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Published online by Cambridge University Press: 17 August 2021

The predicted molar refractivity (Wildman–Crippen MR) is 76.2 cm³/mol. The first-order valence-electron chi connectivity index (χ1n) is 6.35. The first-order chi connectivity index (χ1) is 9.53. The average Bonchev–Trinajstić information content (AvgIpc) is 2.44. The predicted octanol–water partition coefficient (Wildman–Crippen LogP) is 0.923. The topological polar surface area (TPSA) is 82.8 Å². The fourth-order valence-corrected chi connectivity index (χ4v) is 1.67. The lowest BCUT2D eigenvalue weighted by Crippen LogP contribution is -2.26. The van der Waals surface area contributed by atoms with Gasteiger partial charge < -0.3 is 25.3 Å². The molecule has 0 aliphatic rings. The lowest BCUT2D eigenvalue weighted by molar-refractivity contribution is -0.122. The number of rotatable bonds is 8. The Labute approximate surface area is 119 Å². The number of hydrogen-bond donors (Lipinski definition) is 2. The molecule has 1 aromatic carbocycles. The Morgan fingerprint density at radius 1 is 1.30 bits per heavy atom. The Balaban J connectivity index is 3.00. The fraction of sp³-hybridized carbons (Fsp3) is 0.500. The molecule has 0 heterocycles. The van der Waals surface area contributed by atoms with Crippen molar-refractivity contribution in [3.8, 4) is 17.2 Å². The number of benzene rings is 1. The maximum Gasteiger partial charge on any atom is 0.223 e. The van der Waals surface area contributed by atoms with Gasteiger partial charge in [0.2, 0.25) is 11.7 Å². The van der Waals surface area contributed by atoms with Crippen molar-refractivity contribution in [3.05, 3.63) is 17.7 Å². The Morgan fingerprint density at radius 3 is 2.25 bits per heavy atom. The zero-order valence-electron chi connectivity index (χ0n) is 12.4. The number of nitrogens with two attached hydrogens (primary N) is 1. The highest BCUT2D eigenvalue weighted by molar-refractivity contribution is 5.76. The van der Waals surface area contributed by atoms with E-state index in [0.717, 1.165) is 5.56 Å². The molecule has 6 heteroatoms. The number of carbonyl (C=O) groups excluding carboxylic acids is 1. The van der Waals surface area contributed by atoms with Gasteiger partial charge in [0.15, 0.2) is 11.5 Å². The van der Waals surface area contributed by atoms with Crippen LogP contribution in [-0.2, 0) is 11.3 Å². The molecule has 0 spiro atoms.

Chapter 7 throws us headlong into a controversial issue that reflects on the first chapter, but also complements every other chapter in that it takes the “Oriental mode” as a problematic that invites deconstruction. Does the connotation of the mode signify the anxieties of the pillars of the Enlightenment? It certainly does, and hence the need to work out an emancipatory discourse from a ruling Western rationality that presents everything, even the theory of the novel or narratology as necessarily Western. The role of philologists since the early nineteenth century in relation to the production of knowledge is more relevant to the study and vogue of the Nights than has been hitherto noticed. Scheherazade’s body, the matter and manner of the Nights is no less the crux of discussion than the visible grouping of language in families, Aryan and Semite. This is why many twentieth-century experimentations are to be read as decolonizing in that they redirect attention to a literary text, not a document.